Dr. Guo-Min Li is a professor of Radiation Oncology and Director of the Reece A. Overcash Jr. Center for Research on Colon Cancer, in Honor of Dr. Eugene Frenkel, at UT Southwestern. He received his BS and MS degrees in biology from Wuhan University in China and his Ph.D. degree in chemistry from Wayne State University. He performed his postdoctoral training with Nobel laureate Dr. Paul Modrich (Chemistry, 2015) at Duke University. Before joining UT Southwestern, Dr. Li held professorship at the University of Kentucky and the University of Southern California.

Dr. Li studies DNA mismatch repair (MMR), an important cellular mechanism that ensures replication fidelity. His work has contributed to the understanding of MMR and its role in cancer susceptibility and therapy. He discovered MMR defects as the genetic basis of hereditary non-polyposis colorectal cancer and sporadic colorectal cancers displaying microsatellite instability. He identified and characterized the majority of components required for human MMR, and reconstituted the human MMR reaction in vitro. Recently, his laboratory has discovered epigenetic factors as important MMR components/regulators, including histone modifications and non-coding RNAs. He is also responsible for discovering the apoptotic function of MMR, in which MMR proteins recognize chemically and physically adducted DNA and trigger a futile repair cycle to induce cell death, implicating MMR in cancer therapy. In addition, his lab has also elucidated the mechanism by which the mismatch repair system promotes (CAG)•(CTG) trinucleotide repeat expansion that causes many neurodegenerative disorders.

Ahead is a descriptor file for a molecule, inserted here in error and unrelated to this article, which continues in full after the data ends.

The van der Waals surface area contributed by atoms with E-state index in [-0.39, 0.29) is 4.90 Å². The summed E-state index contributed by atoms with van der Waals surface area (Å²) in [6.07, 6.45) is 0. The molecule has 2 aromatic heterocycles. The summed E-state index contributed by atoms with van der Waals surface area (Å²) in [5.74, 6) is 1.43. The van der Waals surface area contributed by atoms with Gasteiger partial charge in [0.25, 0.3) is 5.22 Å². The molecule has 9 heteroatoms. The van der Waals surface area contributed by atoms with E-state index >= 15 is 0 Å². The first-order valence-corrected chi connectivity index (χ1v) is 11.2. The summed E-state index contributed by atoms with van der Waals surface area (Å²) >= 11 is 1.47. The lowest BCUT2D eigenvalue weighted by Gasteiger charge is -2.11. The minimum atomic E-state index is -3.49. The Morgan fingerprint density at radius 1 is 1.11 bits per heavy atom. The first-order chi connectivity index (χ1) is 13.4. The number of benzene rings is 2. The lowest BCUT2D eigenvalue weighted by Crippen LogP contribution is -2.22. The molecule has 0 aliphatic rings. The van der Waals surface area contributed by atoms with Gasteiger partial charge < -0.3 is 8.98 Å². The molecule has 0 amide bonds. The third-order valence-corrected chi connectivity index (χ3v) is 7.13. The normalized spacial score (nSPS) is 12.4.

Wuhan University (1982), Botany
Graduate School
Wuhan University (1985), Genetics
Graduate School
Wayne State University (1991), Chemistry

Research Interest

  • DNA mismatch repair in neurodegenerative diseases
  • Mechanistic studies of DNA mismatch repair
  • Targeting DNA mismatch repair factors in cancer therapy


Featured Publications LegendFeatured Publications

NBS1-CtIP-mediated DNA end resection suppresses cGAS binding to micronuclei.
Abdisalaam S, Mukherjee S, Bhattacharya S, Kumari S, Sinha D, Ortega J, Li GM, Sadek HA, Krishnan S, Asaithamby A, Nucleic Acids Res 2022 Feb
DNA polymerase ? promotes CAG?CTG repeat expansions in Huntington's disease via insertion sequences of its catalytic domain.
Chan KY, Li X, Ortega J, Gu L, Li GM, J Biol Chem 2021 Aug 297 4 101144

Professional Associations/Affiliations

  • Professor, UT Southwestern (2017)
  • Professor, University of Southern California (2015-2017)
  • Professor, University of Kentucky (1995-2015)
  • Postdoctoral fellow, Duke University (1991-1995)